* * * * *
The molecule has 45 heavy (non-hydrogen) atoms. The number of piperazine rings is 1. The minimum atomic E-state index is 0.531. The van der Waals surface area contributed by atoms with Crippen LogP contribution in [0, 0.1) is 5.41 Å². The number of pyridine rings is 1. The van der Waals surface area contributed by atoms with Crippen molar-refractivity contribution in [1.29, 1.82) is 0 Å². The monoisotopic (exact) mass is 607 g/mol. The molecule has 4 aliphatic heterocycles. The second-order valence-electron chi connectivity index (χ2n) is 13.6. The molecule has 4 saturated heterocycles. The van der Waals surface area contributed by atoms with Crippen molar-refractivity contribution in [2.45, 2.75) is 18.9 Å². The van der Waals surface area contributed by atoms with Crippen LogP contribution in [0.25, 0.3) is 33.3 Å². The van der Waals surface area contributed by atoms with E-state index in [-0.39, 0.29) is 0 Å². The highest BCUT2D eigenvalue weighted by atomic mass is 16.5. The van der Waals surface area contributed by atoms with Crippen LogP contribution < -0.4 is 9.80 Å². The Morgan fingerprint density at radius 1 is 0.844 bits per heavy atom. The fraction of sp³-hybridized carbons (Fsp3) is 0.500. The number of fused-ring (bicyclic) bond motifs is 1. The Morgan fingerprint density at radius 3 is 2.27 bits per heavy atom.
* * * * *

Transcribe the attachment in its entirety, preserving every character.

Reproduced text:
The molecule has 45 heavy (non-hydrogen) atoms. The number of piperazine rings is 1. The minimum atomic E-state index is 0.531. The van der Waals surface area contributed by atoms with Crippen LogP contribution in [0, 0.1) is 5.41 Å². The number of pyridine rings is 1. The van der Waals surface area contributed by atoms with Crippen molar-refractivity contribution in [1.29, 1.82) is 0 Å². The monoisotopic (exact) mass is 607 g/mol. The molecule has 4 aliphatic heterocycles. The second-order valence-electron chi connectivity index (χ2n) is 13.6. The molecule has 4 saturated heterocycles. The van der Waals surface area contributed by atoms with Crippen molar-refractivity contribution in [2.45, 2.75) is 18.9 Å². The van der Waals surface area contributed by atoms with Crippen LogP contribution in [0.25, 0.3) is 33.3 Å². The van der Waals surface area contributed by atoms with E-state index in [-0.39, 0.29) is 0 Å². The highest BCUT2D eigenvalue weighted by atomic mass is 16.5. The van der Waals surface area contributed by atoms with Crippen LogP contribution < -0.4 is 9.80 Å². The Morgan fingerprint density at radius 1 is 0.844 bits per heavy atom. The fraction of sp³-hybridized carbons (Fsp3) is 0.500. The number of fused-ring (bicyclic) bond motifs is 1. The Morgan fingerprint density at radius 3 is 2.27 bits per heavy atom.